Part 2. Regulating Emotions in Children; A series of Tips and Tools From the Family Therapy Hour

 All Feelings are OK 

Now, I realize that the notion that “All Feelings are OK” may seem a bit cheesy, but hear me out!  As a therapist, I often see two main parental strategies show up in my office related to dealing with emotions.  Either 1, parents communicate that certain emotions aren’t ok, such as anger, shutting that emotion down.  Or 2, parents try to rescue their child from certain emotions, such as sadness, by distracting them and or offering motivators to help them feel “happy.”  Though both of these strategies generally come from a good place, neither equips a child with the tools they need to successfully navigate challenging emotions throughout life.

 And, I get it!   Generally speaking, we don’t love sitting around in uncomfortable emotions such as anger, guilt or sadness. How much less so do we want that for our children? But, the reality is that these emotions are a part of life, and though we don’t generally want to marinate in them, we do want to have the capacity to tolerate them and move through them. 

 In the therapy space, I often have conversations with parents focused on normalizing these emotions.  It’s important to recognize, both for ourselves and for our children, that feelings come and go.  Just because we feel one way right now, doesn’t mean we’ll feel that way forever.  We want to normalize our child’s experience, letting them know it’s ok to feel that way.  We want to communicate empathy and understanding, allowing for a sense of being known, seen and connected.  But we always want to express a sense of confidence in our child’s capacity to handle those big feelings and still be ok.  In short, we want to communicate that we see them, we’re with them, and we have confidence in them!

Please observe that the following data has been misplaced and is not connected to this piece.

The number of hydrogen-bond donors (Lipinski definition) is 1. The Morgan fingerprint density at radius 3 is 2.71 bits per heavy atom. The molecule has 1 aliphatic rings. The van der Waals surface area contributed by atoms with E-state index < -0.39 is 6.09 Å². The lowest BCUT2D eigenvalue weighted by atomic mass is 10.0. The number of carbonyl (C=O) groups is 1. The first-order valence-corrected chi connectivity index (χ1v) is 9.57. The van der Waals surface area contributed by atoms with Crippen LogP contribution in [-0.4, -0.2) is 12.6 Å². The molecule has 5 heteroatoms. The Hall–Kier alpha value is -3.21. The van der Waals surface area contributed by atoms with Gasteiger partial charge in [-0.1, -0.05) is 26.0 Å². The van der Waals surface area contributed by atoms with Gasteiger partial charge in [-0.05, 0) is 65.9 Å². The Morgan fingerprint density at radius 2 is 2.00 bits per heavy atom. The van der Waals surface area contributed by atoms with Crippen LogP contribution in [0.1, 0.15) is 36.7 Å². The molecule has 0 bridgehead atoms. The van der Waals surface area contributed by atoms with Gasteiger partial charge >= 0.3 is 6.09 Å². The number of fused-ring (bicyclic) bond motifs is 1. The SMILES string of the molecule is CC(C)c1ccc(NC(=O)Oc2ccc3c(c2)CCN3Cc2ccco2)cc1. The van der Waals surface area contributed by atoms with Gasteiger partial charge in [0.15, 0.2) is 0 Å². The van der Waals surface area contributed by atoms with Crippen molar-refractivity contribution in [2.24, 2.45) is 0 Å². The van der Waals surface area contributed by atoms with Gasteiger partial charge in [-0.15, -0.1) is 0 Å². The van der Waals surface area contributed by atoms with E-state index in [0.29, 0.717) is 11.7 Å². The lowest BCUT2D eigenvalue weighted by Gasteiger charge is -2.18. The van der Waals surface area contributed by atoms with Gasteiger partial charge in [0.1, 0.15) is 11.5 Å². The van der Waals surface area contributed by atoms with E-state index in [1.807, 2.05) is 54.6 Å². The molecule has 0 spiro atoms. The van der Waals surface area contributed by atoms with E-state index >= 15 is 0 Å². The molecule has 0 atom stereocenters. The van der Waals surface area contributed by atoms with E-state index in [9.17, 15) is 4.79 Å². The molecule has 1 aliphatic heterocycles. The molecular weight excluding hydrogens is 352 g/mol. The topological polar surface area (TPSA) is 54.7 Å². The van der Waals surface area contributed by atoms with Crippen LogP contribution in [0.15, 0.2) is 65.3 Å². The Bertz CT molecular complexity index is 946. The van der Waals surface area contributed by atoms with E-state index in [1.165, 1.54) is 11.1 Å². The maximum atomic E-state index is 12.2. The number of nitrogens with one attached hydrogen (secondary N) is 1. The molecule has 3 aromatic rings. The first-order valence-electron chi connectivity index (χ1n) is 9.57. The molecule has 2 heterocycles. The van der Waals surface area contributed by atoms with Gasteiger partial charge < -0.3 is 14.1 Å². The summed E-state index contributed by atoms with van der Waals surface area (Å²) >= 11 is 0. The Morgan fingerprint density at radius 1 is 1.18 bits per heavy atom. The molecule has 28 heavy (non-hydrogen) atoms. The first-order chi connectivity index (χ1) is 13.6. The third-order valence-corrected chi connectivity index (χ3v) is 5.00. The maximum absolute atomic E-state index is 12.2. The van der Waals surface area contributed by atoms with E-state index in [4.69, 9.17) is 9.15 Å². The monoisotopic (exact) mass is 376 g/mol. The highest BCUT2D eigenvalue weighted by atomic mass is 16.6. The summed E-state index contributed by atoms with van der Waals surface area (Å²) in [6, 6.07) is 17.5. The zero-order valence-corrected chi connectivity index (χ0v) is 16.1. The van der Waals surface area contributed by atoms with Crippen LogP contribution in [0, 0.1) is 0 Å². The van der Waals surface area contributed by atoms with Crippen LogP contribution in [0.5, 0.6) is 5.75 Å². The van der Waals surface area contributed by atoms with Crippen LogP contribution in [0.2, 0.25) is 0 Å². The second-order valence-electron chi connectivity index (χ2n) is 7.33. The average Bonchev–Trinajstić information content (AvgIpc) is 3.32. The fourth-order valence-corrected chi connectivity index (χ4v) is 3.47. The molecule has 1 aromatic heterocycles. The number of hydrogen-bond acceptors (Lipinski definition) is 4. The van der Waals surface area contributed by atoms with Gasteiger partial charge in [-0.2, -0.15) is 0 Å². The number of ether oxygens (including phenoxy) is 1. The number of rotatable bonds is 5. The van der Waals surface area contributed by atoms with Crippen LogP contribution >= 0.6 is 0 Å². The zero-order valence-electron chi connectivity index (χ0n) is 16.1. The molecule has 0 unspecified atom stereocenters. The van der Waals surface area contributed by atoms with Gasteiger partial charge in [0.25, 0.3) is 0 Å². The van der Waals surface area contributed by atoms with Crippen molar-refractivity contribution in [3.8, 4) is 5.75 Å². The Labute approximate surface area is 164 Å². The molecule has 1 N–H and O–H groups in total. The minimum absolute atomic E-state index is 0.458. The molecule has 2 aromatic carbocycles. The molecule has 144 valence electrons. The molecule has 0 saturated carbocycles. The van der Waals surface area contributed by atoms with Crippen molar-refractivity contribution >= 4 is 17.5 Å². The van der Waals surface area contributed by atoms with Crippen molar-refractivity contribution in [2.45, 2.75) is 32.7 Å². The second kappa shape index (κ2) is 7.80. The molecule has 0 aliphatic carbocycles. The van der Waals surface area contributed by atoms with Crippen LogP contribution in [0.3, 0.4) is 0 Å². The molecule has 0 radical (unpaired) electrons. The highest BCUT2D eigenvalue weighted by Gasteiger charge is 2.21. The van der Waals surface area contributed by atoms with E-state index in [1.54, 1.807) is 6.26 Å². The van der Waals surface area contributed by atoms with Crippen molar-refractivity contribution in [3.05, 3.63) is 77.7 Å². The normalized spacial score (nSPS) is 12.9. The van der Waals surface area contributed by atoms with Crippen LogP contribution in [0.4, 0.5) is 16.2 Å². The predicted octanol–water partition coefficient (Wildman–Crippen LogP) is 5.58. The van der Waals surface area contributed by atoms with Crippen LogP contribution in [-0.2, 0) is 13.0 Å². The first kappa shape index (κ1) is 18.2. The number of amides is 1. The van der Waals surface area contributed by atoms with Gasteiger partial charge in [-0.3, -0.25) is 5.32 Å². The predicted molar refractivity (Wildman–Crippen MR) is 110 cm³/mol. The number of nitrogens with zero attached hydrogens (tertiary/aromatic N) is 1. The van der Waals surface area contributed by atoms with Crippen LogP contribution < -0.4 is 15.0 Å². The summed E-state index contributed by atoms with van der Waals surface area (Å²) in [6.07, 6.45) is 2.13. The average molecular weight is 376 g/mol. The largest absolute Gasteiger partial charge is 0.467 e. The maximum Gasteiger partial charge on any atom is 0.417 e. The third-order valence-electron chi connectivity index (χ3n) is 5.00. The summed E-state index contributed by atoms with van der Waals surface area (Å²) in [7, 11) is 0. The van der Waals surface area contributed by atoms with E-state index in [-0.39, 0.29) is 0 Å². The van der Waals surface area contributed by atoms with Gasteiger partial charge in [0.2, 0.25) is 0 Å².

It’s important to note that just because all feelings are ok, how we handle all feelings is not necessarily ok.  For example, feeling mad is an acceptable emotion, hitting your sibling or throwing things as a result of those feelings, not ok.  We’ll want to be available to support our children in brainstorming and problem solving healthy outlets and coping skills for managing big emotions.  For more ideas on healthy and effective coping strategies, feel free to reach out!  Our providers are here to walk alongside and support you and yours with getting back on track.


Mary Kuepper is a specialized child and family counselor at KPMH. She has been working directly with kids and families across the Kenai Peninsula for many years. Her unique approach to child and family counseling has helped many local families find the results and relief they are looking for.